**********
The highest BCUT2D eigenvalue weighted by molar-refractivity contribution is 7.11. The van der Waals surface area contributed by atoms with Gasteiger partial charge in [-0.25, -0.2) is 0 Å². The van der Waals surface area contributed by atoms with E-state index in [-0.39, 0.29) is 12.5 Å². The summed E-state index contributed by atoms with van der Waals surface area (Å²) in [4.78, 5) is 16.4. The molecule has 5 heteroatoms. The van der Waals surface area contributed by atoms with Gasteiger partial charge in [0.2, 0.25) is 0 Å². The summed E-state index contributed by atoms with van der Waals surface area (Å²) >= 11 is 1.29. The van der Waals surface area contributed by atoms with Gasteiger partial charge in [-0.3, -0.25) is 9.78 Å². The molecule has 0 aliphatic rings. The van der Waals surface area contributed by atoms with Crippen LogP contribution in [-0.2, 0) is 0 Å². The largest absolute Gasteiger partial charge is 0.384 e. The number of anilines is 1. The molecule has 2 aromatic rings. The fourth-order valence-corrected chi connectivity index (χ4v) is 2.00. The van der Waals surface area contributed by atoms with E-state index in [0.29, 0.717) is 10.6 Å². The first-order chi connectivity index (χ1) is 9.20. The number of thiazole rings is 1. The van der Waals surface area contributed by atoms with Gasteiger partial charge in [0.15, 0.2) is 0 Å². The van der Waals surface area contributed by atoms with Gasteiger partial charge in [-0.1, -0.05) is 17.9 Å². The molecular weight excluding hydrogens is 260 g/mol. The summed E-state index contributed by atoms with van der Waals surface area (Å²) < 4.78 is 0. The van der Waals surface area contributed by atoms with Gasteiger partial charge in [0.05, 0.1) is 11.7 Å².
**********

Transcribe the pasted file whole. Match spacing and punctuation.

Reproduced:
The highest BCUT2D eigenvalue weighted by molar-refractivity contribution is 7.11. The van der Waals surface area contributed by atoms with Gasteiger partial charge in [-0.25, -0.2) is 0 Å². The van der Waals surface area contributed by atoms with E-state index in [-0.39, 0.29) is 12.5 Å². The summed E-state index contributed by atoms with van der Waals surface area (Å²) in [4.78, 5) is 16.4. The molecule has 5 heteroatoms. The van der Waals surface area contributed by atoms with Gasteiger partial charge in [0.2, 0.25) is 0 Å². The summed E-state index contributed by atoms with van der Waals surface area (Å²) >= 11 is 1.29. The van der Waals surface area contributed by atoms with Gasteiger partial charge in [-0.3, -0.25) is 9.78 Å². The molecule has 0 aliphatic rings. The van der Waals surface area contributed by atoms with Crippen LogP contribution in [-0.2, 0) is 0 Å². The largest absolute Gasteiger partial charge is 0.384 e. The number of anilines is 1. The molecule has 2 aromatic rings. The fourth-order valence-corrected chi connectivity index (χ4v) is 2.00. The van der Waals surface area contributed by atoms with E-state index in [0.29, 0.717) is 10.6 Å². The first-order chi connectivity index (χ1) is 9.20. The number of thiazole rings is 1. The van der Waals surface area contributed by atoms with Gasteiger partial charge in [0.15, 0.2) is 0 Å². The van der Waals surface area contributed by atoms with Gasteiger partial charge in [-0.1, -0.05) is 17.9 Å². The molecular weight excluding hydrogens is 260 g/mol. The summed E-state index contributed by atoms with van der Waals surface area (Å²) < 4.78 is 0. The van der Waals surface area contributed by atoms with Gasteiger partial charge in [0.05, 0.1) is 11.7 Å².